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Being Successful Is One Thing; Staying That Way Is a Struggle

March 06, 2001|Gary Izumo | Gary Izumo is a professor in the Moorpark College business department and manages his own consulting practice. He is a former McKinsey & Co. consultant and practice leader for the Strategic Management Consulting Practice of PricewaterhouseCoopers. You can e-mail him at

Why is it so difficult for championship teams to repeat? Why is it hard for successful organizations to maintain their market leadership?

Why is success so hard to sustain?

Look at the St. Louis Rams, the defending Super Bowl champions who barely made the NFL playoffs last year and then were knocked out in the first round. Look at the struggles the Lakers are having in working as a team after becoming the NBA champions.

Or look at countless businesses, from General Motors to Baskin Robbins to IBM to Lucent Technologies, with dominant market positions that lost their leads.

Success and experience are good, but they can also create challenges.

Success can cause overconfidence, a focus on personal rather than team goals, or even arrogance. Some may think that if past patterns of technique and effort are followed, success will be replicated. And people can fall into the trap of "letting down," coasting, after success is achieved.

Clearly, success can be defined in a number of ways. However, success is not just a good day or a good week. And it's not just a single achievement.

Success, instead, is a progression of achievements over time.

But despite a history of success, people and organizations are evaluated on current performance. It's not necessarily what has been done in the past that counts. It is based more on what is being done now.

Here are some ideas on how you might avoid the pitfalls that make success difficult to sustain:

* Team, not individual, goals are key.

Success can lead employees to focus on personal instead of organizational goals. Past success does not mean entitlement to special treatment. Avoid the temptations of individual recognition and an attitude of entitlement. These temptations can destroy teamwork. The achievement of organizational goals is a result of team effort and not a reflection of one individual's contributions. We are stronger and achieve more as a team than individually.

* Keep doing your best.

It is not uncommon for complacency to follow achievement. Perhaps you have observed behavior that represents this attitude: "I want to enjoy our accomplishment. And besides, I work better when I am under pressure. So don't worry. I'll get going when I have to."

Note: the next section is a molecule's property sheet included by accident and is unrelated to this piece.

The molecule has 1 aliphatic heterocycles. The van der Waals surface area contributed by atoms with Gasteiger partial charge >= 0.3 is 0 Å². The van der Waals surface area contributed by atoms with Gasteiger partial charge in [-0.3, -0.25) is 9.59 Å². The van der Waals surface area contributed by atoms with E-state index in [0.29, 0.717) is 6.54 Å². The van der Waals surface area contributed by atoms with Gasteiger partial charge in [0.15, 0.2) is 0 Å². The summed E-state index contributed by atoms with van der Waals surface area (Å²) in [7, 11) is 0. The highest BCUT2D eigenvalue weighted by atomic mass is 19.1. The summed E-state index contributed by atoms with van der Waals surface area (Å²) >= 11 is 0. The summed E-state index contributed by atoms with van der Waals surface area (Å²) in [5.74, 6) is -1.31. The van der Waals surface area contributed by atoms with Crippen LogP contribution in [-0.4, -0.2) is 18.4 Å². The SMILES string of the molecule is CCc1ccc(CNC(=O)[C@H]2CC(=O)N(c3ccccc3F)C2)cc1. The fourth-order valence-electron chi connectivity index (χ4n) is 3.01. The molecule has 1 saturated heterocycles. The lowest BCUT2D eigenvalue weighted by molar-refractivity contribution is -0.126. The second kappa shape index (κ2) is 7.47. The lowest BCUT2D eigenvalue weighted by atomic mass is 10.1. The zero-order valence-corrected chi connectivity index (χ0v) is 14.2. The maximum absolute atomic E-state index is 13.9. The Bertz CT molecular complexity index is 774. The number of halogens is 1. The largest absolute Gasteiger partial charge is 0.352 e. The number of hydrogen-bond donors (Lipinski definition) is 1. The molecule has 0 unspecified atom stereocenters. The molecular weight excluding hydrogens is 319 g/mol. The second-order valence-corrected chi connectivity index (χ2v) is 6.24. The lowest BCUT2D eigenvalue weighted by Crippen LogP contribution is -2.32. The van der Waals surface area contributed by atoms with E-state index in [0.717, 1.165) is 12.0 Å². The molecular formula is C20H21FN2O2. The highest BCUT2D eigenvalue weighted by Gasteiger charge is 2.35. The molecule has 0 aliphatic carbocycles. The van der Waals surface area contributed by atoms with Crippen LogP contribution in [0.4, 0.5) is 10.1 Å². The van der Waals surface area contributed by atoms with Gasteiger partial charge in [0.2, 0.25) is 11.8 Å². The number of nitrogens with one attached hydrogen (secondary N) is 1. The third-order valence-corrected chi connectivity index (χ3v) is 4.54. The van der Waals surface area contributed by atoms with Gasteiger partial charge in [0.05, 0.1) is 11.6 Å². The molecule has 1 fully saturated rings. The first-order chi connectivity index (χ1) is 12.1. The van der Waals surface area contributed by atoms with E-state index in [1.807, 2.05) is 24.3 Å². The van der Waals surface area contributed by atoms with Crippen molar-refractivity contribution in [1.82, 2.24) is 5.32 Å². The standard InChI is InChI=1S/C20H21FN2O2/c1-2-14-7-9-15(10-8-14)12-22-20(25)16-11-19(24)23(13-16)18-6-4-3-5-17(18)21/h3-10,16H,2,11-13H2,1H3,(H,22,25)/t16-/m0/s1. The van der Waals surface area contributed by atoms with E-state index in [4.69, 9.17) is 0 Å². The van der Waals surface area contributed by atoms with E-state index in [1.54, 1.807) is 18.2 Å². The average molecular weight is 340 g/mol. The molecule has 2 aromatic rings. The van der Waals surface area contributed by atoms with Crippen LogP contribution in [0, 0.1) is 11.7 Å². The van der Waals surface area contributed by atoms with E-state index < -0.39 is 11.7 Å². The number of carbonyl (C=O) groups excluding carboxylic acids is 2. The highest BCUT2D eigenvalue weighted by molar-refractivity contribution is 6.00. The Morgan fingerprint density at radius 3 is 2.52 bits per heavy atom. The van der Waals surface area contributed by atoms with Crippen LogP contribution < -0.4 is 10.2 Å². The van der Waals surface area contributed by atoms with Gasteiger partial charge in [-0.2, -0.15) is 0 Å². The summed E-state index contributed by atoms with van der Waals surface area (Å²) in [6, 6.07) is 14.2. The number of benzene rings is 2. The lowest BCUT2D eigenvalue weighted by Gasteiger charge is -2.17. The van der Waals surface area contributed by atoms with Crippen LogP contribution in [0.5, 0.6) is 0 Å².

Ego can cause us to mistakenly believe the strength of our talent and experience will allow us to procrastinate, if not coast, and be able to pull off a great result in the end.

The intoxicating elixir of accomplishment can lead to the misconception that sustained outstanding effort is not necessary.

Instead of keeping the pressure on after experiencing success, we can observe people just getting by. Great work is replaced with good work. Outstanding effort and exceeding expectations is replaced by doing what is necessary to achieve a required target. But cruising doesn't cut it. This is a competitive world. Others out there want to be the market leader, to be successful. We need to always do our best and keep the pressure on ourselves rather than have the pressure put on us.

* Learning is essential.

Have you ever observed someone who achieved a terrific result but then, when faced with a similar challenge, approached it the same way with the same effort, only to find that the result fell short? We can always do better--but we can only take working harder to a certain extent.

Sustaining success requires learning--being open to new developments, taking risks and trying new approaches. Competition gears up to overtake the leader. Competitors will innovate and seek to exploit weaknesses. Yet it is all too common to hear someone who is shown a new technique say something like: "I've done this for six years. I know what I'm doing. I'm doing good work. Don't bother me." Sustaining success requires learning--working smarter rather than just harder.

* Pacing is vital.

The pursuit of success is better viewed as a marathon than a sprint. Success requires pacing. Organizational success is not measured by a single win, a particular result. Career success is measured by sustained achievement, by outstanding performance that is validated by the test of time. Understandably, accomplishing a particular result may take pushing the pace, making an extraordinary effort.

It is not uncommon for organizational and career success to necessitate periods of sacrifice. Yet we understand that in order to remain healthy, professionally and personally, pacing is vital. Organizations and careers suffer with burnout, illnesses and dysfunctional personal lives. Pacing and the never-ending quest for professional/personal balance is essential for success.


If we are to succeed, we must view success in a larger, more meaningful way and watch for the pitfalls that follow accomplishment. Let our achievements facilitate innovation rather than arrogance. Let us celebrate team accomplishments and use them to enlarge rather than limit potential. Let us remember that true success is a lifetime of professional and personal contributions.

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